Growing concerns about the impact of the coronavirus on the economy have caused severe liquidity issues in some asset classes. One of the asset classes that has exhibited significant illiquidity has been agency Commercial Mortgage Backed Securities or agency CMBS. Notably, this has not been an issue related to credit quality as the implicated securities are all guaranteed by the Agencies. This market has been the focus of timely Federal Reserve and GSE interventions that appear to be beginning to stabilize pricing and liquidity in these critical markets.
Agency CMBS are securities backed by mortgages on multifamily properties and are guaranteed by Fannie Mae and Freddie Mac. This market is much smaller than the single-family agency MBS market, with $744 billion outstanding, or 46.7% of the $1.6 trillion market for multifamily mortgages, compared to $7.0 trillion of single-family agency MBS. Agency CMBS – which during the last financial crisis were not a significant part of the overall CMBS market - were not included in the Fed’s initial rounds of asset purchases in either 2008 or 2020.
Starting late last week, illiquidity concerns about agency CMBS created funding pressures for holders of agency CMBS including some of the mREITs that hold significant quantities of these securities.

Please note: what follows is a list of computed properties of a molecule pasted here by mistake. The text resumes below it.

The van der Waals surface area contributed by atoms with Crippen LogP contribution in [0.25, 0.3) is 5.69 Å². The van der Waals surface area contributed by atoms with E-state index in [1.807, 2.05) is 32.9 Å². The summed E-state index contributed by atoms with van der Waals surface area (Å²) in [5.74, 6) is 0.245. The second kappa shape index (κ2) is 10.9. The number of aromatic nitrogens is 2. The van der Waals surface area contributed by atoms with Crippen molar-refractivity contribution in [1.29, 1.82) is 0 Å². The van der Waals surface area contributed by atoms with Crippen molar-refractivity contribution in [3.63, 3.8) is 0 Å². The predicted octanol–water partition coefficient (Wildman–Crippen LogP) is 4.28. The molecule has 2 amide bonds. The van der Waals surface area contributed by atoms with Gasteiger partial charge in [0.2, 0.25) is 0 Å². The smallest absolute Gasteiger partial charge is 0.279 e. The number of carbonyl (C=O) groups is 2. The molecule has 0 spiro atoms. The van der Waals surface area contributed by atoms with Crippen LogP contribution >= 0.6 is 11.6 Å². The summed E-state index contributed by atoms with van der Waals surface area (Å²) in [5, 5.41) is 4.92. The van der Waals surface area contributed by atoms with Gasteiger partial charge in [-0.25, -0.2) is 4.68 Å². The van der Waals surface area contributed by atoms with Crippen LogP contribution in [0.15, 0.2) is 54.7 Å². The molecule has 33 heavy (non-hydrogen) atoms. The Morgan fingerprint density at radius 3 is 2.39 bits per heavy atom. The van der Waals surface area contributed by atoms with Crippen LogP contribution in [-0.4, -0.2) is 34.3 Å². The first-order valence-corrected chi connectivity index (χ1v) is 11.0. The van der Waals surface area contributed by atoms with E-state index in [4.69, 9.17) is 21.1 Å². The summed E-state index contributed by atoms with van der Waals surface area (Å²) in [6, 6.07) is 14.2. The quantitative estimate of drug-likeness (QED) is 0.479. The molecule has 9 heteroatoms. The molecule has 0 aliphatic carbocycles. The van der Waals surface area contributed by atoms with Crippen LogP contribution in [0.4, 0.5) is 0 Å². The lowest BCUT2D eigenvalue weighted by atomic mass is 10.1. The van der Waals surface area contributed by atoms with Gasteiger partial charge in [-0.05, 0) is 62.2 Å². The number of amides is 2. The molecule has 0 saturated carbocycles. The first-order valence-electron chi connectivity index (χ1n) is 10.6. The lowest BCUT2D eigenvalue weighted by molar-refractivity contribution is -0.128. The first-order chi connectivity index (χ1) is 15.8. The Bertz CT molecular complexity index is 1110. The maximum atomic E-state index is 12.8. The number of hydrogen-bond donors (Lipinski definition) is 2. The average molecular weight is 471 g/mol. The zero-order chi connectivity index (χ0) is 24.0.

On Monday, the Federal Reserve, Treasury and the Federal Housing Finance Agency of FHFA—which regulates Fannie and Freddie—announce a set of dramatic steps to addressing the financial market ramifications of the dramatic reduction in real activity we are experiencing.
For agency CMBS, there were two key announcements:
- The Federal Reserve has now extended its support of financial markets to include agency CMBS. The Fed has retained BlackRock Financial Markets Advisory to help select securities for purchase, and intends to begin during the week of March 23 (that is, nearly immediately).
- The FHFA has used its own regulatory powers to help bolster CMBS. The FHFA has authorized Fannie Mae and Freddie Mac provide agency CMBS investors with short-term financing of their positions, providing liquidity to these investors.
Early indications suggest that these timely interventions are beginning to stabilize pricing and liquidity in these critical markets.